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2005 US Poker TV Ratings: a Year-End Roundup, Part I

2005 US Poker TV Ratings: a Year-End Roundup, Part I 0001

Editors Note: This is the first of a two part article about the state of TV poker in the United States. Please join us for Part II tomorrow.

Television ratings for poker broadcasts in the United States have generally declined in 2005 compared to 2004, though the ratings in 2005 remained higher than the ratings at the start of the televised poker phenomenon in 2003, according to TV ratings estimates collected by Neilsen Media Research.

The World Poker Tour (WPT), which kicked off the poker boom on US television when it drew an average of 600000 households for its first-run broadcasts on Wednesday evenings on The Travel Channel in 2003, saw its 2005 season average TV ratings for first-run broadcasts during March-June decline by 17% compared to 2004, falling from 910000 households in 2004 to 820000 households in 2005.

In an investor conference call in August, WPT Enterprises (WPTE) CEO Steven Lipscomb claimed that competition from the reality series American Idol on the FOX broadcast television network was the primary reason for the year-to-year decline in WPT TV ratings.

Not surprisingly, the World Series of Poker (WSOP) airing on Tuesday evenings on ESPN, which faced stiffer competition during the 2005 season than in the past as ESPN chose to lengthen the season so that the final episode of the 2005 WSOP World Championship Main Event would air during the November ratings "sweeps" period, experienced an average ratings decline of over 25%, from an average of 1.5 million households for 22 hours of coverage in 2004 to 1.1 million households for 32 hours of coverage in 2005. (The 2003 season averaged 1.0 million viewers for 7 hours of coverage.)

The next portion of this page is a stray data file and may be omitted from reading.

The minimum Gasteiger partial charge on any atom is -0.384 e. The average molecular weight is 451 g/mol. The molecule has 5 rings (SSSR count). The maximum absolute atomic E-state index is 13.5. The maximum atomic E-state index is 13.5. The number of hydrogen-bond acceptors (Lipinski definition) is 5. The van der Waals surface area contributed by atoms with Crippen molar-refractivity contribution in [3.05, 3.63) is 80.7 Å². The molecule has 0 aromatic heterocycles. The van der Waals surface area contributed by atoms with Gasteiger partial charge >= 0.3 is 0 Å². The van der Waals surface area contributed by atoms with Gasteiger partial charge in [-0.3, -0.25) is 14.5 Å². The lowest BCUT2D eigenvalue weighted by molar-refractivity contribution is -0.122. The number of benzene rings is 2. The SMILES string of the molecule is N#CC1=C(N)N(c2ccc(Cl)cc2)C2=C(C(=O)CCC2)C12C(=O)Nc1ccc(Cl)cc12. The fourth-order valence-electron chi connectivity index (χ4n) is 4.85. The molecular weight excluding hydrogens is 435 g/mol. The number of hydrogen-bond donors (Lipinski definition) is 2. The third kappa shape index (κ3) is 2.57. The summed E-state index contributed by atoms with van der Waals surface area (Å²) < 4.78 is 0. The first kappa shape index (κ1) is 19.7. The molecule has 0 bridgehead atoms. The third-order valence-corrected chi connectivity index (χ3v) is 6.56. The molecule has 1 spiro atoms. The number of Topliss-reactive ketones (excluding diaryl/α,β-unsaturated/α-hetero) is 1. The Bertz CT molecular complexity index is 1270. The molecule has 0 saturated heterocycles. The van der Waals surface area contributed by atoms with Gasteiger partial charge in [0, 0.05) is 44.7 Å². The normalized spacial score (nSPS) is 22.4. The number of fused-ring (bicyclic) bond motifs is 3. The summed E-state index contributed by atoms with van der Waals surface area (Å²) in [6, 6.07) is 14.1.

The first run of the final 2005 WSOP World Championship Main Event episode on November 15 drew 1.8 million households, down 25% from 2.4 million households tuning in for the final 2004 WSOP World Championship Main Event episode first aired on September 14, 2004.

Similarly, TV ratings for each of the 3 live poker tournament broadcasts on the FSN (formerly FOX Sports Net) system of regional sports networks have declined successively.

The American Poker Championship at Turning Stone Casino in Upstate New York, which aired live on most FSN regional networks in the Eastern Time Zone on Wednesday, July 14, 2004, remained FSN's highest-rated poker broadcast, drawing about 600000 households.

TV ratings for the Championship at Wynn Las Vegas, which aired live on most FSN regional networks in the Eastern and Central Time Zones on Wednesday, July 13, 2005, fell 18% compared to the Turning Stone live broadcast in 2004, drawing about 490000 households.

Facing competition from the National Football League (NFL) in many areas, the Invitational from Monaco, which aired live in its entirely on 6 FSN regional networks (with joined-in-progress or delayed broadcasts on most others) on Thursday, November 24, 2005 (Thanksgiving Day), drew about 280000 households.

The Poker SuperStars series, produced by hole card camera inventor Henry Orenstein's company HSOR, did manage to hold its 2005 TV ratings at the level set in 2004, averaging just under 400000 households during the weekly Sunday evening prime time broadcasts on FSN.

Other poker broadcasts on FSN, particularly those premiering in late-night time slots, generally have lower ratings than poker programming that air on FSN during prime time, but they generally performed slightly better than the programming that aired in the same time slot the year before.